Crucifying the Empire on Easter, Good Friday, and Passover

execution

As we gather together for this Good Friday service, I ask myself, “What is so good about Good Friday?” Why celebrate Passion Week? What is so beautiful about a political execution? What is so good about Good Friday?

We are told in the gospels that the protagonist of the crucifixion story is a Jewish man named Jesus—specifically Jesus of Nazareth in Galilee. In the years leading up to the first-century, the lands of Judea and Galilee had been the central battleground for rival empires to exercise their acts of dominance. Historian Richard Horsley refers to the region of Galilee during this time as the “crossroads of empire.” It was a time when religious elites collaborated with the occupying armies; a time when the poorest of the Jewish and Samarian people suffered and starved; a time when those who publicly assembled to protest were brutally suppressed and often murdered. First century Jewish historian Flavius Josephus chronicles thousands of crucifixions by the Romans in the regions of Judea and Galilee—mostly young Jewish insurrectionists and Roman slaves.

The cross wasn’t just a method of execution. It was a public humiliation. It was a slow, degrading death. Crucifixion is where we get the word excruciating. It was a means by which the Roman Empire struck fear in the hearts of those who might attempt to rebel. And make no mistake: it was a particularly effective device for social control in and around Galilee. Jesus, born and raised with men and women who experienced the brutality of imperial power, this is the Jesus who led his movement to Jerusalem for the Passover.

Passover. The time when the Jewish people remember and rehearse again the story of how God liberated Israel from bondage under the Egyptian empire. Roman troops did not always occupy Jerusalem, but they were there during every Passover. Throughout the years, many self-proclaimed messiahs—or christs—were targeted for rendition and execution during the period of the Passover. The last thing Rome needed was another Moses, and so all eyes were on Jerusalem.

Jesus and his massive crowd of Galileans arrived proclaiming a New Era. An era where resources are shared, where the broken are healed and restored, where ultimate power does not come from Rome—where God is not confined by buildings and titles, but rather God can be understood through stories about farmers, sheep, dirt, and pigs. The way of Jesus was politically, religiously, and economically provocative. Jesus of Nazareth was crucified—like the messiahs before him—which tells us that he was a genuine threat to the political status quo.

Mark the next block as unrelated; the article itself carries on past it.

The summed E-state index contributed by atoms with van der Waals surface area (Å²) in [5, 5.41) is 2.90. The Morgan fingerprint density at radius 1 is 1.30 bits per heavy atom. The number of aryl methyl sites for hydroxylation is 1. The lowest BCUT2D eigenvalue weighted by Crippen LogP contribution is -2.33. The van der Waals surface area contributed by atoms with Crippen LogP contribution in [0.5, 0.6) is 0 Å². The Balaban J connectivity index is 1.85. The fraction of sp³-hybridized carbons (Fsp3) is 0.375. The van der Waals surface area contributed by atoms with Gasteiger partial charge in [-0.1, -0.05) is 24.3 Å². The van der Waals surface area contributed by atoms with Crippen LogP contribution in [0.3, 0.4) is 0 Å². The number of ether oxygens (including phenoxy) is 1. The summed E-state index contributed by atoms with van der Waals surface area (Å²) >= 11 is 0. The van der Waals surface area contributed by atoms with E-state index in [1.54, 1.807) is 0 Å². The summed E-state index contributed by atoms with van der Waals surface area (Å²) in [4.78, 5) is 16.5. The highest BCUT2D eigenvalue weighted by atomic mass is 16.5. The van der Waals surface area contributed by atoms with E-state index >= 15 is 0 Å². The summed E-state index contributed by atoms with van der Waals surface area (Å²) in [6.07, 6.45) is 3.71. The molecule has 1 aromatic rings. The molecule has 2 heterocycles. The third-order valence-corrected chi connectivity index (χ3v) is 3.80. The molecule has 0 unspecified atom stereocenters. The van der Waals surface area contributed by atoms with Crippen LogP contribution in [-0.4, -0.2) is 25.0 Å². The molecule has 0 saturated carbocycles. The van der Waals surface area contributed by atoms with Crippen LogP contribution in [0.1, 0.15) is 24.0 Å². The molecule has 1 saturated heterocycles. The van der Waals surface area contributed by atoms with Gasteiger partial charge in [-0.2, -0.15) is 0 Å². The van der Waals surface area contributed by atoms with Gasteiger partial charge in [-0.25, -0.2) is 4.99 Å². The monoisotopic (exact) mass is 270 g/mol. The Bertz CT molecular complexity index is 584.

Perhaps this is the Good news in Good Friday. At the very moment the message of Jesus was thought to be extinguished on a cross, the message prevailed and spread. The revolutionary Word of God: that all captives will be freed; that all that is broken will be healed; that the last shall be first—this Word, this revolutionary Spirit never died, and it lives today in our midst.

On Good Friday, we do not and cannot proclaim that suffering is good or is justified. On Good Friday, we do not romanticize pain nor do we fetishize those who suffer. No, on Good Friday, we remember all crucified people, yesterday and today: victims of drone attacks; political prisoners dying slowly in solitary cages; children prepped for a life of incarceration in their crumbling schools; people forced to live apart from their loved ones to ensure the homeland security of the new Roman Empire; bodies bought, bodies sold, bodies hidden, bodies drained of life; the crosses are too many to name. Yet on Good Friday we name them.

When we fix our eyes upon the crucified christ, we join our bodies, minds, and voices to this radical movement that rallies around the crosses in our midst.

The crucified ones will not be forgotten nor forsaken. They are re-membered, their stories retold, and their lives resurrected in our midst. Memory is a threat to power. And this is Good news even on Good Friday.

*** This was composed by my close friend, Amos Caley, and presented on Good Friday at Reformed Church in Highland Park, NJ.

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